Photo by: Jeff Kubina
This is a guest article by Otherdeb (Deb Wunder). Deb is a 55-year-old writer who lives in Brooklyn, New York. In addition to her writing (she is a published short story writer, and has a blog called The Dangling Conversation), she makes beaded jewelry and knits (and takes commissions for both), reads anything she can get her hands on, and gets paid to keep a high school cafeteria under control ten months a year. She is between half and three quarters of the way to becoming debt-free.
You wouldn’t go to play football without a helmet and knee protectors; or go to fight a fire without protective gear and a hose. By the same token, you don’t go into battle with debt without arming yourself first. In order to win the battle and make the win stick, there are a few basic things you need (no, not scads of money, although that wouldn’t hurt).
Retrain your thinking
First, you need to be willing to retrain your thinking. You don’t do this all at once, thank God, or none of us would ever get started. It’s an ongoing process. You make a change or two, are pleased with the results, make more changes, get more positive reinforcement and a greater sense of control, and it spirals from there. Further you need to be willing to become responsible for your own financial well-being. Taking back your own power from all the people running your financial life is heady stuff, and it does take a bit of adjusting to, but I find it a hell of a lot more seductive than anything advertising hype can offer me!
You also need to get organized. (Oh. My. Did she just say the “O” word? Yep. She just said it.) This is one of the bigger deal breakers for a lot of people, but it needn’t be. This is where you figure out what you owe, who you owe it to, what your resources are, and how much of those resources you can allocate to the project. (Yep, this is the beginning of acquiring project management skills, you betcha!) It also means planning, which is the other deal breaker. (Yikes She just used the “P” word, too. What does she expect from us?)
Planning consists of deciding how to allocate your resources, and setting deadlines, benchmarks, and goals, oh my! While a lot of people find this part scarier than looking at the extent of the mess, this is also where you begin to redefine and set up rewards that will fill your soul and keep you going when it gets rough.
Next comes a willingness to be persistent in the pursuit of those deadlines, benchmarks, and goals. Note: I said persistent, not consistent! While consistency is a good thing, we all hit snags in the road, and it’s your persistence that will get you past the snags. Between a government that taxes many levels of society to the breaking point while ignoring others on the one hand, and preaches consumerism to all levels of society, especially those who cannot afford it, there are economic temptations everywhere. Resisting these blandishments takes a healthy dose of what my grandma (and probably yours) called “gumption.” You do have gumption within you, I promise, although finding it may take a bit of a search.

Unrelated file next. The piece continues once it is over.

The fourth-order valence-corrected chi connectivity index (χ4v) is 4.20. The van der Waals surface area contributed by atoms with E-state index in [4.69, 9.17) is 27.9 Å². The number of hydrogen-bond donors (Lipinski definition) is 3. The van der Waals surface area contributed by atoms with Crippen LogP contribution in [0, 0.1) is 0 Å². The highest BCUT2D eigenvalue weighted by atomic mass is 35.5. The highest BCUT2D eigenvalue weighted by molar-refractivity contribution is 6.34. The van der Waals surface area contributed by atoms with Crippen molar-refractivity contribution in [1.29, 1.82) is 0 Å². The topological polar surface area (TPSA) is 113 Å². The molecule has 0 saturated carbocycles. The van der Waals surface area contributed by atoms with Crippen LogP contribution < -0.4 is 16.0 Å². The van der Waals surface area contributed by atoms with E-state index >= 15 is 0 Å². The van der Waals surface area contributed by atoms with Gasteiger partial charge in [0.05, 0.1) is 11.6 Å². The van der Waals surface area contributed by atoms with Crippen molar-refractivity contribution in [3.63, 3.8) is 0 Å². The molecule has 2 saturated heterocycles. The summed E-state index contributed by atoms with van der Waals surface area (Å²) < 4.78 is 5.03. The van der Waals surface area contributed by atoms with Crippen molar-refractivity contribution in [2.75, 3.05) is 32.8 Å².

Along with the above, you need to know yourself, and where your “lines in the sand” are drawn. That way you can make realistic decisions about what you are willing to change to achieve your goal. Can you give up your Time subscription and read it online? Instead of a taxi home for $30, can you take an express for $5, or even a subway for $2, with a short walk from the station to your home? Can you learn to do that fancy manicure at home, or is it the break in your routine that keeps you from going postal? Once you know what your realistic trade-offs are, it’s a lot easier to make a plan you can stick to without feeling deprived.
Finally, you need to educate yourself. I’m not talking about an advanced degree in economics here, just a few basics. For example, how does your bank process do its end-of-day processing? What are the exceptions to the check-clearing laws and how do you keep from falling afoul of them. These are important to know because they directly affect you. They govern not only how you get access to your money, but determine how banks charge you for overdrafts and such. This information is fairly readily available, usually in the material the bank gives you when you open an account. (If you have long since lost that paper, call or visit your bank; they will most likely have no problem replacing it.) If you are at the point where you are dealing with collection agencies, you will want to get a copy of the Fair Debt Collection Practices Act, so that you know if the creditor crosses the line into illegal harassment.
Find a support network
You may also want to think about who your support network will be While you can do this totally on your own, it’s a lot easier to build a network of like-minded friends (both online and in real life) who will support your efforts and not try to sabotage you when things get rough. There are all sorts of blogs, chat rooms, and forums to help you keep your head high when things are looking particularly rotten.
So. You have now armed yourself appropriately. Is there anything else you need? Yes, one other thing. In the words of one of my favorite writers, Natalie Goldberg, “Be kind to yourself.” If you slip up, don’t beat yourself up Get through it, and get back on track. Each time you do that instead of knocking yourself around emotionally or mentally, you pick up another piece of your lost power.
Good luck to you on your journey, and may you find your dreams and reach your goals!
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